In other words,
we’ve been pulled into the place
where the Jesus community first was
when he was crucified – dejected --
before they came to understand, later on,
how his life would remain among them forever.
Dejected. 
Not sure what’s coming next.
Not yet seeing any life after the trauma.
Paralyzed by uncertainty.

And as hard as it might be to imagine right now,
if we are having any of those feelings
about our situation,
there may actually be a gift in them.
It may be the thing that helps us have
a deeper experience of Holy Week and all it means –
or, to put it another way,
a deeper experience of the God who accompanies us--
than we might otherwise have
when we go about everyday life undisrupted,
uninterrupted, untraumatized,
aiming to go from high point to high point.
Which we cannot do right now.
Right now, we are smack in the middle of something
unwelcome and frightening in its disruption,
and that puts us a whole lot closer to the first layer of experience
of the first Jesus community
than we usually allow ourselves to be,
even in Holy Week.

So as hard as it is, this is spiritually fertile ground,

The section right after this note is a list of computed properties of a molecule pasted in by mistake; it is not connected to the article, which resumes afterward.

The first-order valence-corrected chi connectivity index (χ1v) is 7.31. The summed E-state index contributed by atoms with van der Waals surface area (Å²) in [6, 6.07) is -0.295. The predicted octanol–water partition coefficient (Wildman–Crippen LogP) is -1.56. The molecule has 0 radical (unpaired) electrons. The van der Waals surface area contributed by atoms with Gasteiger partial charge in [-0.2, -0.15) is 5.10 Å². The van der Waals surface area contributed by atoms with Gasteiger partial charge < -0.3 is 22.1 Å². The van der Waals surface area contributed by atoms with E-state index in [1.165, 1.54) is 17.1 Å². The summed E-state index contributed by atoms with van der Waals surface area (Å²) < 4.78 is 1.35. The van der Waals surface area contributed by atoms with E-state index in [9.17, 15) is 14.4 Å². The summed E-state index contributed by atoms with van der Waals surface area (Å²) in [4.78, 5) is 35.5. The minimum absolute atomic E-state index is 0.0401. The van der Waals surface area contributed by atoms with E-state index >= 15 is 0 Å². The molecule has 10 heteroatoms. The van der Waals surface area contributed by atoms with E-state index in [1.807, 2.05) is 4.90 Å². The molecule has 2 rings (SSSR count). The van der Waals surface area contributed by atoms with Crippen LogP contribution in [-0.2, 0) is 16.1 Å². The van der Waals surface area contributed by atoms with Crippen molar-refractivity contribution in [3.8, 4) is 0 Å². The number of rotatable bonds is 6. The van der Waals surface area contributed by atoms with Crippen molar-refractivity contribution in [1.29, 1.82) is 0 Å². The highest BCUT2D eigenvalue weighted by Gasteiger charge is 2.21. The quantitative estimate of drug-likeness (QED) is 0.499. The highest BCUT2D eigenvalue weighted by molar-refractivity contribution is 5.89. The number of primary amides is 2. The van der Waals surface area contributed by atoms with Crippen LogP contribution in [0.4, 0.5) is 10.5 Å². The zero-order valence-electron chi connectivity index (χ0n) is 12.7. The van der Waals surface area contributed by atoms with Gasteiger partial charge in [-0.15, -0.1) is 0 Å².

a “teachable moment,”
because we learn things in the dark
that never occur to us in the bright light,
if we’ll listen to them,
pay attention to what they show us,
let them be one of the voices of God.
Barbara Brown Taylor, in her book
Learning to Walk in the Dark,
says this, about any experience we might characterize as “darkness:”

              When we can no longer see the path we are on,
              when we can no longer read the maps we have brought with us
              or sense anything in the dark that might tell us where we are,
              then and only then are we vulnerable to God’s protection.
              This remains true even when we cannot discern God’s presence.
              The only thing the dark night requires of us
              is to remain conscious.
              If we can stay with the moment in which God seems most absent,
              the night will do the rest.

So let’s use this time and experience as good spiritual ground.
In the days of this Holy Week and beyond,
let’s think about what it means to stay conscious
of what is holy,
to find a solidarity
forged from vulnerability,
and remember how strong that is.
Let’s think about where God is in our vulnerability…
how we experience God’s love and grace
when we are feeling most in the dark
most scared or sad or isolated,
or sick ourselves,
or worried that somebody we love will get sick,
or worried that we’ll never recover from this.
Let’s think about where God is in any of those experiences